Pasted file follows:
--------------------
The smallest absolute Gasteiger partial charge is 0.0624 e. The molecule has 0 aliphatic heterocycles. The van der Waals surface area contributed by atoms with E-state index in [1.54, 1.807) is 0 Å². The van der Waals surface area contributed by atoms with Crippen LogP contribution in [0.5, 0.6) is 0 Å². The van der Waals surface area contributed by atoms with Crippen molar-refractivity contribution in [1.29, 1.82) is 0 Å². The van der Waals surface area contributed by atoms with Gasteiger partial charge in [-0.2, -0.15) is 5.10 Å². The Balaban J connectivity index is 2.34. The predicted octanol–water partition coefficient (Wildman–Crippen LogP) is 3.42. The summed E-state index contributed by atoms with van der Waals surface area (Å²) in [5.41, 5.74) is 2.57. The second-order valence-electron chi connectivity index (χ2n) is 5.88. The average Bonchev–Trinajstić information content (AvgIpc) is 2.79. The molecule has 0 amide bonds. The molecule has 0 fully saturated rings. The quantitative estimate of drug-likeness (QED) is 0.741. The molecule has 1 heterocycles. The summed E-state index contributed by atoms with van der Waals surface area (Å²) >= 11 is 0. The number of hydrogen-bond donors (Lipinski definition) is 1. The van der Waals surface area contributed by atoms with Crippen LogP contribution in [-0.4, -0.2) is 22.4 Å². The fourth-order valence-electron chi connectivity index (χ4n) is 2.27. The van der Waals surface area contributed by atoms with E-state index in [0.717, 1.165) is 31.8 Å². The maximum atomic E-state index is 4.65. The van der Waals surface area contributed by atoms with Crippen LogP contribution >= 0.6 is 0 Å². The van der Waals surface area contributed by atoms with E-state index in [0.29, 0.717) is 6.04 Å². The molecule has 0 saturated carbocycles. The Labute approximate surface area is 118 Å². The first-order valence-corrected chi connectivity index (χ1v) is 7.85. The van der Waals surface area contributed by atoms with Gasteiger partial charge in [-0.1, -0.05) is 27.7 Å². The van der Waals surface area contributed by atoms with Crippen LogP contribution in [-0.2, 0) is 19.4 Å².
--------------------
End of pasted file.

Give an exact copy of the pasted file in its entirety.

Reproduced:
The smallest absolute Gasteiger partial charge is 0.0624 e. The molecule has 0 aliphatic heterocycles. The van der Waals surface area contributed by atoms with E-state index in [1.54, 1.807) is 0 Å². The van der Waals surface area contributed by atoms with Crippen LogP contribution in [0.5, 0.6) is 0 Å². The van der Waals surface area contributed by atoms with Crippen molar-refractivity contribution in [1.29, 1.82) is 0 Å². The van der Waals surface area contributed by atoms with Gasteiger partial charge in [-0.2, -0.15) is 5.10 Å². The Balaban J connectivity index is 2.34. The predicted octanol–water partition coefficient (Wildman–Crippen LogP) is 3.42. The summed E-state index contributed by atoms with van der Waals surface area (Å²) in [5.41, 5.74) is 2.57. The second-order valence-electron chi connectivity index (χ2n) is 5.88. The average Bonchev–Trinajstić information content (AvgIpc) is 2.79. The molecule has 0 amide bonds. The molecule has 0 fully saturated rings. The quantitative estimate of drug-likeness (QED) is 0.741. The molecule has 1 heterocycles. The summed E-state index contributed by atoms with van der Waals surface area (Å²) >= 11 is 0. The number of hydrogen-bond donors (Lipinski definition) is 1. The van der Waals surface area contributed by atoms with Crippen LogP contribution in [-0.4, -0.2) is 22.4 Å². The fourth-order valence-electron chi connectivity index (χ4n) is 2.27. The van der Waals surface area contributed by atoms with E-state index in [0.717, 1.165) is 31.8 Å². The maximum atomic E-state index is 4.65. The van der Waals surface area contributed by atoms with Crippen LogP contribution >= 0.6 is 0 Å². The van der Waals surface area contributed by atoms with E-state index in [0.29, 0.717) is 6.04 Å². The molecule has 0 saturated carbocycles. The Labute approximate surface area is 118 Å². The first-order valence-corrected chi connectivity index (χ1v) is 7.85. The van der Waals surface area contributed by atoms with Gasteiger partial charge in [-0.1, -0.05) is 27.7 Å². The van der Waals surface area contributed by atoms with Crippen LogP contribution in [-0.2, 0) is 19.4 Å².